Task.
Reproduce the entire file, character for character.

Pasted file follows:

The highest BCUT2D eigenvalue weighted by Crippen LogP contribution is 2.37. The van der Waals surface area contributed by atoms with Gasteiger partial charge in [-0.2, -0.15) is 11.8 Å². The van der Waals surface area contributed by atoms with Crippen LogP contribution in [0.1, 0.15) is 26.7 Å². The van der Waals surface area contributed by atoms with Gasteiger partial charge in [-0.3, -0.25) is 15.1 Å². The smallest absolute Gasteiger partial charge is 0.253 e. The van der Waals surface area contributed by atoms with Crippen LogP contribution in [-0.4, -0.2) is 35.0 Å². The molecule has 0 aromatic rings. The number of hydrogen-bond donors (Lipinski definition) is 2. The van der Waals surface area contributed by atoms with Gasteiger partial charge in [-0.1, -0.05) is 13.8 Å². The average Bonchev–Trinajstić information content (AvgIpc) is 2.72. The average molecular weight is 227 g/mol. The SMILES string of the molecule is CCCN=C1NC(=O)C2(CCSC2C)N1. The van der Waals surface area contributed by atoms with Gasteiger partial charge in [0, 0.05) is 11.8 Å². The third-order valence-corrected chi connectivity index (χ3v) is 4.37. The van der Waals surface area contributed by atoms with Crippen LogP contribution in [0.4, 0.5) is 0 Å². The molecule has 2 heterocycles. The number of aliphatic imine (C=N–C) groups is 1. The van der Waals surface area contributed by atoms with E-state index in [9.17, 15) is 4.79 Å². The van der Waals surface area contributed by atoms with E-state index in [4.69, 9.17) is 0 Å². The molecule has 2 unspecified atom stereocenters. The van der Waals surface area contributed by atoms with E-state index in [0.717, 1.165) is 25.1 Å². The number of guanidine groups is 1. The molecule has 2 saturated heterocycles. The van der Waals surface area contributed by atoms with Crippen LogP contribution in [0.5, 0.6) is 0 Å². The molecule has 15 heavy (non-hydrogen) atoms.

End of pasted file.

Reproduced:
The highest BCUT2D eigenvalue weighted by Crippen LogP contribution is 2.37. The van der Waals surface area contributed by atoms with Gasteiger partial charge in [-0.2, -0.15) is 11.8 Å². The van der Waals surface area contributed by atoms with Crippen LogP contribution in [0.1, 0.15) is 26.7 Å². The van der Waals surface area contributed by atoms with Gasteiger partial charge in [-0.3, -0.25) is 15.1 Å². The smallest absolute Gasteiger partial charge is 0.253 e. The van der Waals surface area contributed by atoms with Crippen LogP contribution in [-0.4, -0.2) is 35.0 Å². The molecule has 0 aromatic rings. The number of hydrogen-bond donors (Lipinski definition) is 2. The van der Waals surface area contributed by atoms with Gasteiger partial charge in [-0.1, -0.05) is 13.8 Å². The average Bonchev–Trinajstić information content (AvgIpc) is 2.72. The average molecular weight is 227 g/mol. The SMILES string of the molecule is CCCN=C1NC(=O)C2(CCSC2C)N1. The van der Waals surface area contributed by atoms with Gasteiger partial charge in [0, 0.05) is 11.8 Å². The third-order valence-corrected chi connectivity index (χ3v) is 4.37. The van der Waals surface area contributed by atoms with Crippen LogP contribution in [0.4, 0.5) is 0 Å². The molecule has 2 heterocycles. The number of aliphatic imine (C=N–C) groups is 1. The van der Waals surface area contributed by atoms with E-state index in [9.17, 15) is 4.79 Å². The van der Waals surface area contributed by atoms with E-state index in [4.69, 9.17) is 0 Å². The molecule has 2 unspecified atom stereocenters. The van der Waals surface area contributed by atoms with E-state index in [0.717, 1.165) is 25.1 Å². The number of guanidine groups is 1. The molecule has 2 saturated heterocycles. The van der Waals surface area contributed by atoms with Crippen LogP contribution in [0.5, 0.6) is 0 Å². The molecule has 15 heavy (non-hydrogen) atoms.